In one week and change, we’ll hit the 30th anniversary of the invention of the Internet. To be honest, there’s some squabbling about just when the Net was born; the creation stories are as diffuse as the thing itself. But most choose Jan. 1, 1983, because that’s when a score of isolated computer systems in and out of the academic-military group ARPANET (Advanced Research Projects Agency Network) agreed to link up using electronic rules that still underpin the Internet today. And so a bunch of disparate groups — like the University of San Diego, NASA, HEPnet (for high-energy physicists), EUnet (the old European network) and workers at Xerox — got to talk amongst themselves.
This cyber barn-raising had a local angle. It was partly overseen by the Cambridge engineering firm of Bolt, Beranek, and Newman and to make the deadline, systems admin guys pulled all-nighters on New Year’s Eve. In geek terms, they switched the communications protocol, or language, from Network Control Protocol to Transmission Control Protocol/Internet Protocol. One guy even made souvenir buttons: “I survived the TCP/IP Transition.” (Zazzle.com sells replicas for a bit over two bucks.)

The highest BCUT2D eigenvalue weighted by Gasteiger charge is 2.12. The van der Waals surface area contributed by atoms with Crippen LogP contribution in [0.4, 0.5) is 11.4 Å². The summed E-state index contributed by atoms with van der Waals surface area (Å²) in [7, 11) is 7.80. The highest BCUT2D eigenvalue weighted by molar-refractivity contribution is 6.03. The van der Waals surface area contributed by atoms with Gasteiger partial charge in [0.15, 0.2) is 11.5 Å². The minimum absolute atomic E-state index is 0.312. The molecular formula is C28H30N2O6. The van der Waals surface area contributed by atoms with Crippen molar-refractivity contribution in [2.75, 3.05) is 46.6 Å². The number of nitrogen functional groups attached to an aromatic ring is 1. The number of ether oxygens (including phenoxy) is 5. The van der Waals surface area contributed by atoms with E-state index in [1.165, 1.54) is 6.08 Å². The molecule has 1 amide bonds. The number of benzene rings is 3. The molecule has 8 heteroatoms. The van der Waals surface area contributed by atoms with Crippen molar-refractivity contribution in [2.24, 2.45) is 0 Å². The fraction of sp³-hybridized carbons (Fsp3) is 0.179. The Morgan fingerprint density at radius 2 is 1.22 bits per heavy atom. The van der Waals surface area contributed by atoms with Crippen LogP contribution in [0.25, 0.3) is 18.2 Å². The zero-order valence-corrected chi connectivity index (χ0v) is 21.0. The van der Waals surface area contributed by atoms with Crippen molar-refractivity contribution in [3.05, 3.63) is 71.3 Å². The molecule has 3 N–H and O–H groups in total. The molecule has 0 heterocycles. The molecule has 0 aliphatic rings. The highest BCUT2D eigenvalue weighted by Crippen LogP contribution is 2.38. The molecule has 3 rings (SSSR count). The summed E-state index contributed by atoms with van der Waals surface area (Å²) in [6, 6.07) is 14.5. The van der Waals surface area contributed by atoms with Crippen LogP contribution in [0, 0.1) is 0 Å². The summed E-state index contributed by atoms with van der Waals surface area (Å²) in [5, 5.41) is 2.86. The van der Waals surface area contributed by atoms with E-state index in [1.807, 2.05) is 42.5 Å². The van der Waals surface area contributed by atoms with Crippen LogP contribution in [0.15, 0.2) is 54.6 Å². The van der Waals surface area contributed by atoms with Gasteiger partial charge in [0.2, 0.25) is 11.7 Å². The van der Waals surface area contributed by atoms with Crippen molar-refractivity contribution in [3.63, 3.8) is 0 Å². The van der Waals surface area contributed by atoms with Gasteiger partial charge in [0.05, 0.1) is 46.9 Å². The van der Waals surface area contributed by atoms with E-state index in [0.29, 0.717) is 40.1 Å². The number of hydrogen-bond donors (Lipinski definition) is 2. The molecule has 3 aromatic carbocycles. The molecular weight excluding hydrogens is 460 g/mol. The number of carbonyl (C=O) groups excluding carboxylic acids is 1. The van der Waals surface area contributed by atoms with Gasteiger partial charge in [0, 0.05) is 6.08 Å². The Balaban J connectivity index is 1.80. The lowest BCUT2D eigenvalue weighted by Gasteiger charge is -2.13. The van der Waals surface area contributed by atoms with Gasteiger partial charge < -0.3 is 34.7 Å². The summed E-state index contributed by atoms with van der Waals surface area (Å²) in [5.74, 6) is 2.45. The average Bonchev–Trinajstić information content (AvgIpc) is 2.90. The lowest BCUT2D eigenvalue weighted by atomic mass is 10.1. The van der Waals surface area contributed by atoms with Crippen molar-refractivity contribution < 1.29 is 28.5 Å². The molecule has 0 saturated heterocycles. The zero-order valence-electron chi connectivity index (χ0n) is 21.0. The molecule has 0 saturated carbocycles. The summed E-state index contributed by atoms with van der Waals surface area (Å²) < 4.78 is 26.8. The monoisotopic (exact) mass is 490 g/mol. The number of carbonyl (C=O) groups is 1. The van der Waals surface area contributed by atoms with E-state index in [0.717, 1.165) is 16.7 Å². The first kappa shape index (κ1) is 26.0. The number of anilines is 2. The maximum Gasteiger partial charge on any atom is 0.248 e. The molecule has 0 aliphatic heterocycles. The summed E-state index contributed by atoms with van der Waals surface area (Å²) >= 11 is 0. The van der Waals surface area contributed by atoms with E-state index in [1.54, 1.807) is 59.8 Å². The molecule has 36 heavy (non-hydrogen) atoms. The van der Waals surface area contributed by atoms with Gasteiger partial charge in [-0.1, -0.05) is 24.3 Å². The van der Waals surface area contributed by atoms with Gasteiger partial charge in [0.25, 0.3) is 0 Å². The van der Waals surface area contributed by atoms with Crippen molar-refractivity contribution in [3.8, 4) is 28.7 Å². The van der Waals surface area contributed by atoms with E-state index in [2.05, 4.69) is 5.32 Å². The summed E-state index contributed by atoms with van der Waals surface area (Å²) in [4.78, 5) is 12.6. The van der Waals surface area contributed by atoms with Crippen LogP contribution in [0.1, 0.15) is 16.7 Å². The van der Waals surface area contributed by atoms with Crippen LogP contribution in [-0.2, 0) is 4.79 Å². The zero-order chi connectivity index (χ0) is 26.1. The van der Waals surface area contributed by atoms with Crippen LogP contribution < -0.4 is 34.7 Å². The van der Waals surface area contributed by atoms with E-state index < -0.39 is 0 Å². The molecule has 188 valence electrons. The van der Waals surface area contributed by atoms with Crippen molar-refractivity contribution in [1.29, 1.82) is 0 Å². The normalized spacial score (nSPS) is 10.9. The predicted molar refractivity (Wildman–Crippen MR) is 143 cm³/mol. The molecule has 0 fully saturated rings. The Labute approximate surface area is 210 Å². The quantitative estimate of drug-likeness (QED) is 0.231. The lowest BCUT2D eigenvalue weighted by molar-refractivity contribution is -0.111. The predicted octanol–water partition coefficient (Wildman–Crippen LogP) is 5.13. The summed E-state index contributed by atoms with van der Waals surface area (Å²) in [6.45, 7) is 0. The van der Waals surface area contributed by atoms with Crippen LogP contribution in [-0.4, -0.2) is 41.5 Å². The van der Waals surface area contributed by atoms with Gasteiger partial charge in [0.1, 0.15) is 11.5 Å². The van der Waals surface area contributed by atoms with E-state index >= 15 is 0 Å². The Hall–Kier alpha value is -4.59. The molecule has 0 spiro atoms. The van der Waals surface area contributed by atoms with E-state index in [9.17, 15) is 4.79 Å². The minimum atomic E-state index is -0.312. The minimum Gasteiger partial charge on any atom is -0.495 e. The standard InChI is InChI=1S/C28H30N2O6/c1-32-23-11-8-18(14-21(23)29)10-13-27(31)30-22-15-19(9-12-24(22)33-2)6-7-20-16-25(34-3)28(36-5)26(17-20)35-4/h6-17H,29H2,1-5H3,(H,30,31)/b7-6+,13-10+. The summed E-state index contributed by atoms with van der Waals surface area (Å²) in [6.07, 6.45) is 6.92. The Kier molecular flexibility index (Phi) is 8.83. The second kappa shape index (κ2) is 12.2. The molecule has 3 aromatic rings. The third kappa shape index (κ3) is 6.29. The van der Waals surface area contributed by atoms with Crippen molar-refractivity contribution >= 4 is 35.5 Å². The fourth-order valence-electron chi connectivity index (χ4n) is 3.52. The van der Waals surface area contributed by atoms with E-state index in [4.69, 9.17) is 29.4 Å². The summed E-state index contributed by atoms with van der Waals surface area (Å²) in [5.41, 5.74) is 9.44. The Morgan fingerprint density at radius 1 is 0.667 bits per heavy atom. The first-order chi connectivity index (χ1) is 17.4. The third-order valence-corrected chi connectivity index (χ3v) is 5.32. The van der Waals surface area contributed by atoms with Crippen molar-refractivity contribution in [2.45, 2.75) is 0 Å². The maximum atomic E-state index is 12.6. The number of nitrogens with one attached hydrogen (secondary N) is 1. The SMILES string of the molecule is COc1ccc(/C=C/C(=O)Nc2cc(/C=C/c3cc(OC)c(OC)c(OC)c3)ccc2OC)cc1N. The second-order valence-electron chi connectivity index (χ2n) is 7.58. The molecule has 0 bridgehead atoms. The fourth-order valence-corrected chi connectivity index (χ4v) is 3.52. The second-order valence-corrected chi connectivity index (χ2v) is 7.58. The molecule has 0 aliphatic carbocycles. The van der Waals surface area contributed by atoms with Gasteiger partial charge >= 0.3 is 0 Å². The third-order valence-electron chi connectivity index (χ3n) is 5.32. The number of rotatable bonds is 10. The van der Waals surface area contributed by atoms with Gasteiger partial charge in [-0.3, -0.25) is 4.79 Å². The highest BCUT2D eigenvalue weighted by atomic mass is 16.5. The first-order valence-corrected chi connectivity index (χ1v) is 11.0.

All this was unknown to me until I read “Tubes: A Journey to the Center of the Internet” (Ecco, 2012) and “Where Wizards Stay Up Late: The Origins of the Internet” (Simon and Schuster, 1996) by Katie Hafner and Matthew Lyon, which goes back even further to J.C.R. Licklider’s visionary MIT gang in the 1960s. I thought I hadn’t heard the birth narratives because I’m a wispy liberal arts type, but “Tubes” author Andrew Blum, a correspondent for Wired, says it’s because the history of the Internet is “seriously underwritten.” I’ll say. I’ve got seven good books for you today, but given the Internet’s sheer volume, you’d think there’d be tons more. Maybe the platforms don’t mix: It’s hard to capture the Web on paper. Forgive the bad Zen koan — but how do you write about a cloud?